She herself hosted two of the students and said it was a wonderful experience for her family. “They ate whatever we gave them happily. During the first few days I gave them our local breakfast, made with rice. Leo, who stayed with us, would come to the kitchens and showed a lot of interest in learning how to make some of these traditional dishes for breakfast. He was very inquisitive and eager to learn and asked so many questions. When vegetable vendors came, he would take so many pictures, ask questions about the vegetables, and watched with interest the bargaining which goes on,” smiled Priyama.
The Kaziranga National Park was another fascinating experience for them, and they were most impressed by “this park’s contribution in saving the Indian one-horned rhinoceros from the brink of extinction at the turn of the 20th century. They were delighted to visit a place which has the distinction of harbouring the single largest population of this species,” says Shobha. A safari ride here where they sighted one-horned rhinos, apart from other wildlife, was the high point of their visit to this beautiful park. They were fascinated by the beautiful cane products that are made locally and purchased quite a handful to carry back home.
In Meghalaya, at Shillong, a perfect holiday destination, the three Rotary clubs of Shillong jointly organised a cultural programme to welcome the foreign students. Here the young visitors participated in various cultural activities, dressed in colourful traditional costumes and performed folk dances with gusto.
A highlight of their visit to Meghalaya was a trip to Cherrapunji, famous for its pristine, untouched beauty, lush greenery, cascading waterfalls, trekking trails, fresh air, and the world-famous double decker living root bridges made from rubber trees. Also known as Sohra, this is a high-altitude town in Meghalaya, and is well-known for its heavy rainfall. Shobha adds that the RYE students loved watching the waterfalls in Meghalaya, visited the museum, local market and tasted the local food. “They wanted to know what ingredients were used for making the food!”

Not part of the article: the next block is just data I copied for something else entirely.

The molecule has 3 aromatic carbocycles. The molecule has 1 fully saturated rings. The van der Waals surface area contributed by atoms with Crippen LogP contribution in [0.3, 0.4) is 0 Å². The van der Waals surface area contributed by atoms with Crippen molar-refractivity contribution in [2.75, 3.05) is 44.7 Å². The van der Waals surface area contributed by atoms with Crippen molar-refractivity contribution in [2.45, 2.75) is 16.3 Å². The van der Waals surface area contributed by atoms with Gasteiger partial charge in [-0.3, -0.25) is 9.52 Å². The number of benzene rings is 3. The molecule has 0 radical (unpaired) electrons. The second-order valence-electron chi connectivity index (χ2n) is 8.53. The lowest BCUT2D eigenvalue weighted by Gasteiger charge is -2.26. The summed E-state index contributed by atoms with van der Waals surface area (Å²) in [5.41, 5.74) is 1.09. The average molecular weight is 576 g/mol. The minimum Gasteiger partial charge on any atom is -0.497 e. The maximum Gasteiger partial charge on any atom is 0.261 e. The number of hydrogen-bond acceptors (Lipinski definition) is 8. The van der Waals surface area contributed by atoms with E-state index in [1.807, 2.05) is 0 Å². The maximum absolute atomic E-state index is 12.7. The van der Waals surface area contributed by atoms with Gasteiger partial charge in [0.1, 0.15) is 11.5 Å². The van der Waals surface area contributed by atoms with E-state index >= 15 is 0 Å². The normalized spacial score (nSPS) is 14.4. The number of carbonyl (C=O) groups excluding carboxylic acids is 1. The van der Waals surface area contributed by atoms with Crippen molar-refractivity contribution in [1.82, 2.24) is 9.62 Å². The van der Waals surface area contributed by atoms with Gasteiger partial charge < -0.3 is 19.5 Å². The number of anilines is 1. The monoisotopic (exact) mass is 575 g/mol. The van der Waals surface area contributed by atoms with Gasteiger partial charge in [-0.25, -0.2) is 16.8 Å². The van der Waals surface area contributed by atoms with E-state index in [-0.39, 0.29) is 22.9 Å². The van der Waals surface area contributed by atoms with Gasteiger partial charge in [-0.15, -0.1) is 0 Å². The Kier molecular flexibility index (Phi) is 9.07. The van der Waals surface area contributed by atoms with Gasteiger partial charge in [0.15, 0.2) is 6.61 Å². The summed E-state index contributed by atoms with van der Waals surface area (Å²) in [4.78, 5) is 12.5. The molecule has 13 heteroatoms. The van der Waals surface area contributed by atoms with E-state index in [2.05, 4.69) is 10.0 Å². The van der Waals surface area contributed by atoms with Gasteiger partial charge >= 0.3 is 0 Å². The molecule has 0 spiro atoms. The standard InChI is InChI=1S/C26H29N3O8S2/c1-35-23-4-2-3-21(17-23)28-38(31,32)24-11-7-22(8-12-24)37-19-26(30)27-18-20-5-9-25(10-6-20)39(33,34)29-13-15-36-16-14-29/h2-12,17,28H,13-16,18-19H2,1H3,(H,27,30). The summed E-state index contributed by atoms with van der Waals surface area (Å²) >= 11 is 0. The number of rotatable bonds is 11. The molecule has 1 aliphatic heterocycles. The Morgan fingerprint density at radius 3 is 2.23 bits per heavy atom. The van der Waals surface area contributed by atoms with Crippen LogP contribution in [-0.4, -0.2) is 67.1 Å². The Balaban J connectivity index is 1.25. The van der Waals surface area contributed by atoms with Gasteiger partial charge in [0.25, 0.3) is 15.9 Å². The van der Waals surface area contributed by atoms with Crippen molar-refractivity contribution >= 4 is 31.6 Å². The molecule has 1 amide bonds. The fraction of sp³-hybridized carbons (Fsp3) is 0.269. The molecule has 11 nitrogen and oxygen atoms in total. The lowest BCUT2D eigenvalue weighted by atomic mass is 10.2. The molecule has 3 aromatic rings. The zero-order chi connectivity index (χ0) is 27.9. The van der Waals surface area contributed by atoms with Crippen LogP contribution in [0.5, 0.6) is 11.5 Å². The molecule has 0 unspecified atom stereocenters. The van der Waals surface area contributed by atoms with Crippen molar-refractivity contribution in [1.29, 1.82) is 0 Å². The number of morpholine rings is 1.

The students also visited the Tezpur University where they had an interactive session with the local students. Both Shobha and DGE Agarwal say that the RYE as a flagship programme of RI gives youngsters an amazing exposure to the outside world, an opportunity to know all about different regions and cultures. The visit of the RYE students to the Northeast caught the imagination of the media and “we got amazing coverage in so many newspapers,” says Agarwal.
The two YE chairs thanked their DGs Anil Parmar of RID 3131 and Kushanava Pabi, RID 3240, and PDGs Prabhat Kedia, Kalpana Khound, Debasish Das, Manas Chaudhuri, Sunil Saraf and several assistant governors and members from RCs Guwahati, Gauhati South, Guwahati West, Guwahati Luit, Guwahati Icon, Guwahati Metro, Guwahati Elite, Dispur, Guwahati Smart City, Guwahati City, Shillong, Shilong Heritage, Orchid City Shillong, Jorhat, Nagaon, Tezpur, Greater Tezpur, several Rotaract clubs and host families.
Summing up the visit of the students, Shobha adds that for the first three days in Guwahati all the visitors were hosted by Rotarians, and after that they were put up in a hotel.
“I deliberately chose the Dusserah festival period because in the Northeast this festival is celebrated differently from the rest of India. The youngsters enjoyed the incredible love, warmth and hospitality extended to them in both Assam and Meghalaya. They loved the place so much and have made so many friends that in the future they will come here directly… it is almost as though the region has become a second home to them.”
In her interaction with the students she has gathered that after their visit to the Northeast, as well as the stint in Pune, where they have come for a year, “they have realised that Indians are very loving and caring people. The Japanese girl Iraho Swai, from RI District 2790, has even picked up some Marathi words and learnt to sing a few Marathi songs.” Some others are also learning Marathi from a tutor specially hired for them.
So will these students join Rotary in the future, I ask Shobha. “Well, these students will now definitely have a better understanding of what Rotary is all about. Now it is up to the Rotarians in their respective countries to follow this up and motivate them to become Rotarians. We have certainly kindled their interest in Rotary.” Not only in Rotary but Indian food and culture as well. Vincent from Germany enjoyed paav bhaaji and paani puri so much, that he has decided to take the readymade mixes with him home to make a few batches there!